The Court of Appeal in London has made a landmark ruling which could threaten thousands of Britons who have invested in property in the North of Cyprus.
The Court supported an appeal by Greek Cypriot refugee Meletis Apostolides against British couple Linda and David Orams of Hove, Sussex.
Like thousands of Greek Cypriots, Apostolides fled his home when Turkish troops invaded in 1974, after the short-lived coup organised by the military junta that ruled Greece at the time.
More than 20 years later, the Orams bought a plot of land and built a holiday home in Northern Cyprus. In November 2004 Apostolides took the Orams to court in Sopthern Cyprus, claiming he was the rightful owner of the land. That Court upheld his claim.
The Orams appealed but the European Court of Justice also upheld his claim in 2009. They appealed again and the case was heard in London. The latest - and final - ruling requires the Orams to comply with the original judgement in Nicosia, to demolish their property and return the land to Apostolides. They were also ordered to pay him damages and monthly rent until he regains his property.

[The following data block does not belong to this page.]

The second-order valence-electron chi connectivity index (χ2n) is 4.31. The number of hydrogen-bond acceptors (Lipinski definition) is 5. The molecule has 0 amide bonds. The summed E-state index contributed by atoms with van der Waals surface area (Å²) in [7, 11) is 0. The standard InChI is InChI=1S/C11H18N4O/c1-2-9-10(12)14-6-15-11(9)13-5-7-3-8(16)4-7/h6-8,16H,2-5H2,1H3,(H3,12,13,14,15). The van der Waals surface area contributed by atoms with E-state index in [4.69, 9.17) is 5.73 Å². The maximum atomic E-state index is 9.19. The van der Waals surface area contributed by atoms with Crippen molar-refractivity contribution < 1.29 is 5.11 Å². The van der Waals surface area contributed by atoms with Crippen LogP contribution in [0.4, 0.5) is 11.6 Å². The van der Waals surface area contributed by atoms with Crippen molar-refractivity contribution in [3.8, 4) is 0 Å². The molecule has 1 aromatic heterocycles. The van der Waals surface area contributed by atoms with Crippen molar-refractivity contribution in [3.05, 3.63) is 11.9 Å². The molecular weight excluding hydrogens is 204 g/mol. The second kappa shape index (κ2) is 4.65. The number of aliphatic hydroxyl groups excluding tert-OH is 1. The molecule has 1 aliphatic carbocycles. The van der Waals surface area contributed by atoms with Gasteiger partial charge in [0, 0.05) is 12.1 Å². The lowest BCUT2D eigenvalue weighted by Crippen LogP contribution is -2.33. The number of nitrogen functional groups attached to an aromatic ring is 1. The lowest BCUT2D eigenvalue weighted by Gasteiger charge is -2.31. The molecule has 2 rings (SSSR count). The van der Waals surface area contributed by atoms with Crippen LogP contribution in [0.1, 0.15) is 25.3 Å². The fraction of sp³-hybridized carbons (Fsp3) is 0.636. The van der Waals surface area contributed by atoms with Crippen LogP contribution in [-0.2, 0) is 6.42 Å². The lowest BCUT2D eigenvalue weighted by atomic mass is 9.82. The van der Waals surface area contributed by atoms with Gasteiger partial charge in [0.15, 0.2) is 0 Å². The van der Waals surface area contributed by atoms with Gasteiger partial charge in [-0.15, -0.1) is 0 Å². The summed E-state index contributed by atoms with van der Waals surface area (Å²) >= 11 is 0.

"It's very disappointing," said Mrs Orams. "Obviously it's a blow to us, but we're not going to let it ruin our lives. We're strong, we've dealt with this for over five years now." She added: "The rulings will be a source of concern to many other property owners in (northern] Cyprus."
Apostolides, a British-trained architect, said he was "thrilled" by the ruling. It's estimated that some 1,400 Britons are living in homes built on property claimed by Greek Cypriot refugees. But British and Greek Cypriot officials in Nicosia estimate there are up to 5,000 Britons living on land in the self-declared Turkish Cypriot state in northern Cyprus whose original title deeds are held by displaced Greek Cypriots.